MPI is widely used and is discussed below. There are two electromagnetic techniques available and these are also discussed below. Comparative trials have been carried out of MPI and the two electromagnetic techniques and these are reviewed in a separate section below.

2.3.1 Magnetic particle inspection (MPI)

MPI is a classical NDT technique for surface crack detection. A magnetic field is induced in a component and the magnetic flux leakage at a surface breaking defect is revealed by spraying the component with a magnetic particle ink. The magnetic field may be produced by an electromagnet yoke, by current flow in the specimen or by an encircling coil or adjacent conductor. The magnetic ink may contain black particles (in which case the surface is usually coated with a thin white contrast paint) or the particles may be fluorescent, in which case the item is inspected under ultraviolet light. For MPI to be effective, surface coatings such as paint need to be removed prior to inspection.

A typical MPI test installation for rail axle inspection was visited by TWI, although the test equipment was not working at the time of the visit. Wheelsets are usually tested with bearings removed and wheels present. Paint is removed by grit blasting and the axle is placed on a stand where it can be rotated for testing. Magnetisation is by encircling coil and inspection is carried out using fluorescent ink and ultraviolet light. This type of test installation is regarded as 'state of the art' in many industry sectors and probably represents the best that can be obtained by MPI.

Withdrawal of axles from service because of signals detected in MPI is not uncommon. However in many cases this was reported to be due to corrosion pits or ballast impact dents.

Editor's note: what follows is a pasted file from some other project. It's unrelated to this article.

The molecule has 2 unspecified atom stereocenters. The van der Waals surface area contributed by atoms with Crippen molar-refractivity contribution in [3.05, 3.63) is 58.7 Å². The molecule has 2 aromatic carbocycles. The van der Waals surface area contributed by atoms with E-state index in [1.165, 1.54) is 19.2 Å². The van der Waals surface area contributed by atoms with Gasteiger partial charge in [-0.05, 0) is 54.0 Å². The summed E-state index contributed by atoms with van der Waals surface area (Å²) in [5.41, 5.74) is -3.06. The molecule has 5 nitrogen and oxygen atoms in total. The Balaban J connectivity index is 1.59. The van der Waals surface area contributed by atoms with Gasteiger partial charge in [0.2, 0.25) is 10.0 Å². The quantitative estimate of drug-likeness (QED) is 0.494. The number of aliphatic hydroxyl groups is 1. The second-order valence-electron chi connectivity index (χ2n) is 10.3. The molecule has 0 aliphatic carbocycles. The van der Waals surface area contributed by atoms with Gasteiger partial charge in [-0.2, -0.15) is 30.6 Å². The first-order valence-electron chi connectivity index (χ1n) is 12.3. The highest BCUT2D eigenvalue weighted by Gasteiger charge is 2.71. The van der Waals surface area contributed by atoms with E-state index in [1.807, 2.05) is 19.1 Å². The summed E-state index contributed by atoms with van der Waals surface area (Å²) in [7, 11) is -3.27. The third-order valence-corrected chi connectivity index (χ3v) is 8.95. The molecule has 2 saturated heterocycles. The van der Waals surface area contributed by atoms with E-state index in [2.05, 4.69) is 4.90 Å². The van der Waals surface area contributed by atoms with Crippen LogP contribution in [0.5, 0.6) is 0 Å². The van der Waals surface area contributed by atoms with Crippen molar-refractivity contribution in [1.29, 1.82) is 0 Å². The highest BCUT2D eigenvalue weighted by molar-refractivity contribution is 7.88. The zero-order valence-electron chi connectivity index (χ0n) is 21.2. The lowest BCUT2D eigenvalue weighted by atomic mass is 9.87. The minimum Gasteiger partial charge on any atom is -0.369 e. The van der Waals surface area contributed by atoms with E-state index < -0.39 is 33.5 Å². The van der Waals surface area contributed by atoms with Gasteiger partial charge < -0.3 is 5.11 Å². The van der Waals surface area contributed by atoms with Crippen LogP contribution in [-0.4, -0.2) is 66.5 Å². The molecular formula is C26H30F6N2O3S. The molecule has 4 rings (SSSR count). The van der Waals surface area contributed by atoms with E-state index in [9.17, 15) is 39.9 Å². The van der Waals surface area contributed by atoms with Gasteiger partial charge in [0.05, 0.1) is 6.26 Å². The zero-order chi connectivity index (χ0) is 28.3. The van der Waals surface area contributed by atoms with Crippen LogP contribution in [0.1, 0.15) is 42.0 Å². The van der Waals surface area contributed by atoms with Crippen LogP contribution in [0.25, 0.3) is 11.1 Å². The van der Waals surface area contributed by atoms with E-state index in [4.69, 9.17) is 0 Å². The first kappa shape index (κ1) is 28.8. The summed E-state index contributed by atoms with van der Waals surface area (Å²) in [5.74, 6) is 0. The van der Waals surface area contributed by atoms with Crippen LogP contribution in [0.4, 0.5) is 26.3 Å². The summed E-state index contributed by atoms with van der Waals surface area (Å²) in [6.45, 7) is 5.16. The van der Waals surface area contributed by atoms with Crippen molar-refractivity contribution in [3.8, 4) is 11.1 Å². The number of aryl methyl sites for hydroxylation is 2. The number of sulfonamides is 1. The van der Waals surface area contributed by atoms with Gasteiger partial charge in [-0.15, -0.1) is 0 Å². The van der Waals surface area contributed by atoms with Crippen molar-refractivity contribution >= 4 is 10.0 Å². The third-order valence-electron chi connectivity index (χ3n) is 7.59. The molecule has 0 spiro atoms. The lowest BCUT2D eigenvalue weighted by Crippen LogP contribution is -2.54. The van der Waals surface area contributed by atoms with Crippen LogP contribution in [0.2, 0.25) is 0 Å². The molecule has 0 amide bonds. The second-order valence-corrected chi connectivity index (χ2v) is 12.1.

2.3.2 AC field measurement (ACFM) and electro-magnetic array (EMA)

ACFM is a surface crack inspection technique developed by TSC Inspection Systems and is being offered as an inspection technique for various applications by Bombardier. EMA is another electromagnetic surface inspection system operating on a slightly different physical principle to ACFM. It was developed by Newt International and is being offered as a test method by Alstom Transport Service under the name of EMFaCIS (Electro-magnetic Metal Fatigue & Crack Inspection Service). In both cases, an inspection probe (or array of probes) induces an alternating current in the surface of the component under test. This produces a magnetic field that is distorted by the presence of a crack. Components of the magnetic field are detected and the equipment displays and records signals that give the length and depth of the defect calculated by comparison with a theoretical model of the electromagnetic fields. The techniques are relatively insensitive to lift-off and so can be used to test through paint coatings. Another advantage arises from the fact that the data is recorded as the probe is scanned over the component. This means that:

  • The scanning can be carried out by relatively inexperienced staff, with data analysis by more skilled staff.
  • Data is available for further analysis and checking.
  • Inspection can be carried out in conditions of poor access, so long as it is possible to manipulate the probe over the test surface.

3. Inspection reliability studies most relevant to rail axle inspection

3.1 Ultrasonics - Near end, high angle and bore inspection scans